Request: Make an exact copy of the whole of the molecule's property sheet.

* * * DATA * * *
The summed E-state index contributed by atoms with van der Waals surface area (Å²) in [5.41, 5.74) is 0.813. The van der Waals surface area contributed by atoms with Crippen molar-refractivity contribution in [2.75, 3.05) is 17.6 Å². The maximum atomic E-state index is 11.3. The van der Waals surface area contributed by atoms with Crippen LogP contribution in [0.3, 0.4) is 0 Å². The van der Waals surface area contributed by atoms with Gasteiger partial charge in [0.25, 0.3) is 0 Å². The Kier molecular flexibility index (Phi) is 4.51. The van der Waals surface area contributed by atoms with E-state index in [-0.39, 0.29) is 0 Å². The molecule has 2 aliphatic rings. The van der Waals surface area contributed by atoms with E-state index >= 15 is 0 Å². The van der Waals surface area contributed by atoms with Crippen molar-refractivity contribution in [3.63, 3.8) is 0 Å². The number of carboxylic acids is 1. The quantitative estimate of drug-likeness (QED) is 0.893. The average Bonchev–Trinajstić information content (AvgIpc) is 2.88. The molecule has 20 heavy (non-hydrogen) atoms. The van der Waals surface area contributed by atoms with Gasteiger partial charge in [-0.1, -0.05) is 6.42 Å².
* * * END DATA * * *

The summed E-state index contributed by atoms with van der Waals surface area (Å²) in [5.41, 5.74) is 0.813. The van der Waals surface area contributed by atoms with Crippen molar-refractivity contribution in [2.75, 3.05) is 17.6 Å². The maximum atomic E-state index is 11.3. The van der Waals surface area contributed by atoms with Crippen LogP contribution in [0.3, 0.4) is 0 Å². The van der Waals surface area contributed by atoms with Gasteiger partial charge in [0.25, 0.3) is 0 Å². The Kier molecular flexibility index (Phi) is 4.51. The van der Waals surface area contributed by atoms with E-state index in [-0.39, 0.29) is 0 Å². The molecule has 2 aliphatic rings. The van der Waals surface area contributed by atoms with E-state index >= 15 is 0 Å². The van der Waals surface area contributed by atoms with Crippen molar-refractivity contribution in [3.63, 3.8) is 0 Å². The number of carboxylic acids is 1. The quantitative estimate of drug-likeness (QED) is 0.893. The average Bonchev–Trinajstić information content (AvgIpc) is 2.88. The molecule has 20 heavy (non-hydrogen) atoms. The van der Waals surface area contributed by atoms with Gasteiger partial charge in [-0.1, -0.05) is 6.42 Å².